Professor Sampler’s Notes: The Shannon-Nyquist Sampling Theorem Part II

Topics Covered:

  • Time-domain to frequency-domain – a different kind of thinking

Mighty is geometry; joined with art, resistless – Euripides

I realized one fatal flaw in my reasoning. I realized, even if took a million samples, I might miss a house or more if they happened to fall between two samples. How do I get all of them? It dawned upon me the only way to know for sure was to know for sure. With as much courage as I could muster, I asked the only guy who knew: Hertz himself. He was mildly curious as to why I was interested, and flattery satisfied his curiosity.
Postman Hertz's typical path in Wolfcrow
What I instantly noticed was that things were a lot more complicated than previously assumed. For instance, Hertz never walked at the same rate throughout. His speed changed over different terrain. It was fast over the road, and slowed down as he climbed steps or walked on dirt.

It was too difficult to keep track of Hertz’s speed when it was constantly changing – accelerating and decelerating. I couldn’t ethically plant a speed device to his shoe, could I? After all, I’m not Shutterbug. So I decided to reverse engineer the whole thing.

The answer came to me while I was listening to the local news. “What steps were taken…” “Is stepping into his new role…” “Step up the pressure…” “I lost 50 pounds with Exxprexxstep…”

Steps! That was one way to get a handle on things. Here’s how:

I asked Hertz to walk over a small distance, and then measured the length of each step. I also asked Hertz to walk as fast as he could over the same distance to measure his fastest speed. Here are the results:

Length of each step = 2 feet = 0.61 meters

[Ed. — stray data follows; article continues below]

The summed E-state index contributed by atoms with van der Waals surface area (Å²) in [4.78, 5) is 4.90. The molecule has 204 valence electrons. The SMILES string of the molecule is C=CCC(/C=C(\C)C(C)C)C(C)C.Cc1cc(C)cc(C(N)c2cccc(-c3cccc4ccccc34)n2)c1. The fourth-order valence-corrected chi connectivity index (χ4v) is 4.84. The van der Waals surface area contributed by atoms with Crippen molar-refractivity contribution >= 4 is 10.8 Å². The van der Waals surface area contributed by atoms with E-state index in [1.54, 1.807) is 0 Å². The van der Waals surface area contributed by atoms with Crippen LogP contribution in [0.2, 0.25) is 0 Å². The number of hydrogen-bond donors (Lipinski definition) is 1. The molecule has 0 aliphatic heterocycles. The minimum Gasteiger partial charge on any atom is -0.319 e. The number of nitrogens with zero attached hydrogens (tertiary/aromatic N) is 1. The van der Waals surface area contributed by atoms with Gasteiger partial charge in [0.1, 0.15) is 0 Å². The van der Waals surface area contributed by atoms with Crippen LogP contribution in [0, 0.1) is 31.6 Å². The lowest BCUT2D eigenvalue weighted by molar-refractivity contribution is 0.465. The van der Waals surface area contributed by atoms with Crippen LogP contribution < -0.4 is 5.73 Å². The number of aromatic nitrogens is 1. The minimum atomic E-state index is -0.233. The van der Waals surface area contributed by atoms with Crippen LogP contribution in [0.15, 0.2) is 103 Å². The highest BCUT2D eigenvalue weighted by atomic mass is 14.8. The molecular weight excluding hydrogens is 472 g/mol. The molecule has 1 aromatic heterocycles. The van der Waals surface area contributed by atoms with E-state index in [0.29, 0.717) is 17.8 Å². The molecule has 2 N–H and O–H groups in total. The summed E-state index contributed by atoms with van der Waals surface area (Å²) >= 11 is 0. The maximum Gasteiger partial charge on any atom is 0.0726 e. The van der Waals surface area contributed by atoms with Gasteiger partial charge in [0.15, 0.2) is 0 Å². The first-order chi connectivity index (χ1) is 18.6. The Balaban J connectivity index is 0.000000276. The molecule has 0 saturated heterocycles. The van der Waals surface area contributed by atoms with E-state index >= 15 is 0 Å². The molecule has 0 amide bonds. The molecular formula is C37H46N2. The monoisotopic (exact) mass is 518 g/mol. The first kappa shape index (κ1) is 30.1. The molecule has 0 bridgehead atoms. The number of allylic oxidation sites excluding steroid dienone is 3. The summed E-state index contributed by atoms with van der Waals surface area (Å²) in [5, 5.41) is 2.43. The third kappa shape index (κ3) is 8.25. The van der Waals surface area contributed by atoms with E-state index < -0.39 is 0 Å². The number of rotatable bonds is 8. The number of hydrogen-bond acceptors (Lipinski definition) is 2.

Maximum speed Hertz can reach = 2 feet per second or 0.61 m/s

Now I could confidently plot Hertz’s path this way:
Basic sine-like wave
Whoa! How did I do that? Simple. Imagine the first hill as representing a step by the right foot. The foot rises and then falls again. The second hill is inverted, and below the line, because it represents the left foot. I could very well have done each step this way:
Bump Style
But then how do we distinguish left foot from right? So let’s stick with the former representation, since it’s easier on the eyes. One left and one right make a pattern, or wave feature. If we had used the ‘bump’ graph instead, each step would be a wave feature. It is important to grasp the meaning of the distinction, since it is humans who ultimately decide what a wave feature is. This decision also influences how we measure the wave, i.e., its wave function, wavelength, frequency, etc.

One delightful side-effect of this particular problem is, if you look at Hertz’s path ‘map-wise’, you’ll see a constant (continuous) line from start to finish – a perfect analog signal. On the other hand, if you think of his path in terms of steps, it suddenly transforms itself into a discrete (different steps) signal! You didn’t think I happened to come across this example by accident, did you?

Remember how Fourier transforms were useful in reducing complex analog signals into frequency-domain signals that are easier to get a handle on? Fourier mathematics claims every such signal is transformable! That’s why it’s such a big deal. It’s like a boot that fits every foot in the world, and still never goes out of fashion!

We can now say that Hertz takes one step per second at his fastest, or one cycle (two steps, a round trip or wave feature) per two seconds. From our earlier explanation of frequency, we know that this means that Hertz is walking at a frequency of 0.5 Hertz (Hz)! If we calculate our steps without considering left or right feet, we could easily say Hertz is walking at 1 Hz too. Both are valid systems, and choosing which system to follow is usually dependent on the characteristics of that system, so don’t get confused.

In our system we decided to keep left and right facing different directions and our wave pattern (Remember that each wave pattern must be repeated for it to have a frequency) is two hills instead of one. Each wave pattern is two steps, right and left feet together, and the fastest Hertz can travel is 0.5 Hz.

Is this line of thought good enough to get me my 20/20? Let’s find out.

Takeaways:

  • There are more ways than one to approach a problem.

Links for further study:http://en.wikipedia.org/wiki/Sine_wave

Next: Professor Sampler’s Notes: The Shannon-Nyquist Sampling Theorem Part III
Previous: Professor Sampler’s Notes: The Shannon-Nyquist Sampling Theorem Part I